Date of Award


Document Type


Degree Name

Doctor of Philosophy (PhD)

Legacy Department

Industrial and Organizational Psychology


Switzer, III, Fred S.

Committee Member

Kowalski , Robin

Committee Member

Pury , Cindy

Committee Member

Rosopa , Patrick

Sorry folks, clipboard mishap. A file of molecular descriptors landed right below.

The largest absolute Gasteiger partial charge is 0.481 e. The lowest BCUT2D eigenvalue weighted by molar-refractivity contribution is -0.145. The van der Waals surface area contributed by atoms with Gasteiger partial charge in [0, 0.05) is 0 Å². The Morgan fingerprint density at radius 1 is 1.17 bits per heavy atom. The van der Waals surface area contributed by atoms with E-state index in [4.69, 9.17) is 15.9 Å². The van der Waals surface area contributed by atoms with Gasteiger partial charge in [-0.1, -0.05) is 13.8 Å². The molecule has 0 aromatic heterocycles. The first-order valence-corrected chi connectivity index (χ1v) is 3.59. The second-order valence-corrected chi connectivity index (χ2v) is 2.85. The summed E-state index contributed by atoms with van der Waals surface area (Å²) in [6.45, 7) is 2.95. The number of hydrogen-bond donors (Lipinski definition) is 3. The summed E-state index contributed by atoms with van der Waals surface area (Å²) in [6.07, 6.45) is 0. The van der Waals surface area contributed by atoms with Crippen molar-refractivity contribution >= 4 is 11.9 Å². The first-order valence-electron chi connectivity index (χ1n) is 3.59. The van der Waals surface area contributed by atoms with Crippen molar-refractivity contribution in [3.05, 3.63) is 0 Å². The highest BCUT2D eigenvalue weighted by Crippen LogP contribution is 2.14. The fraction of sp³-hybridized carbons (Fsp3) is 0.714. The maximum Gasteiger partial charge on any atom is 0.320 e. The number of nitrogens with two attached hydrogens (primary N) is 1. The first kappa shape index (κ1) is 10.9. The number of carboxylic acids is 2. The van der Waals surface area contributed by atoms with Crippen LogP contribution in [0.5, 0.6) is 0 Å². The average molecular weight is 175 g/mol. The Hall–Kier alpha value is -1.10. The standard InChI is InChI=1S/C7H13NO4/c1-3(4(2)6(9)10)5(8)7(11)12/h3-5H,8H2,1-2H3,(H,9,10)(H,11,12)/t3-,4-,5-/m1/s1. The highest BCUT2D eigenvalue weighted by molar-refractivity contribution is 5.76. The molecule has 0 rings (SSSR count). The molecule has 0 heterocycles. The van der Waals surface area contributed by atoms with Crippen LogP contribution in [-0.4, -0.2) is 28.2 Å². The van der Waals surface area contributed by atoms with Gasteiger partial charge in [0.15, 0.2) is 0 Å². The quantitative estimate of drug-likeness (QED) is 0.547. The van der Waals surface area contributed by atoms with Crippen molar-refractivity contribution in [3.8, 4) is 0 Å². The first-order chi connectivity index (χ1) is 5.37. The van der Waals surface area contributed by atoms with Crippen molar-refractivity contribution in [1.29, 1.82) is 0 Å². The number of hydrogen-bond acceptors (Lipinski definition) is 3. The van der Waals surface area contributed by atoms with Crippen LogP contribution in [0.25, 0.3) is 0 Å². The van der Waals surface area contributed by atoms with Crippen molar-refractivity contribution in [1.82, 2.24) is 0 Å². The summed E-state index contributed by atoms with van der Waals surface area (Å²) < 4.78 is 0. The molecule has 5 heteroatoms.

Past teamwork stress literature has experienced contradictory findings. As more reliable models of teamwork emerge, there is still a noticeable lack of information regarding how stress affects teamwork processes. This paper first reviews the current state of the team stress literature, where two types of stress for teams are explored: qualitative and quantitative stress. A meta-analysis examined the current literature on quantitative stress and the impact on team performance and effectiveness. Results from nine independent samples (N = 1,794) indicated that quantitative stress has a negative effect on team outcomes, ῤ = -.41. Second, a lab study sought to discover if team processes predict performance under stress. Teams of two (N = 26) completed a process control simulation where workload was manipulated to create stress conditions. A multiple regression was conducted to explore if stress would moderate team processes, explaining the negative performance effects. The regression results showed that stress accounted for all the variance in performance, R2 = .83, p < .001. Exploratory analyses were conducted to support potential theoretical bases for these findings. The results provide strong support for a categorization of stress in teams (e.g. quantitative and qualitative stress) as well as evidence that team processes are not accurately self-reported in high quantitative stress conditions. This is an important observation for future teams research.

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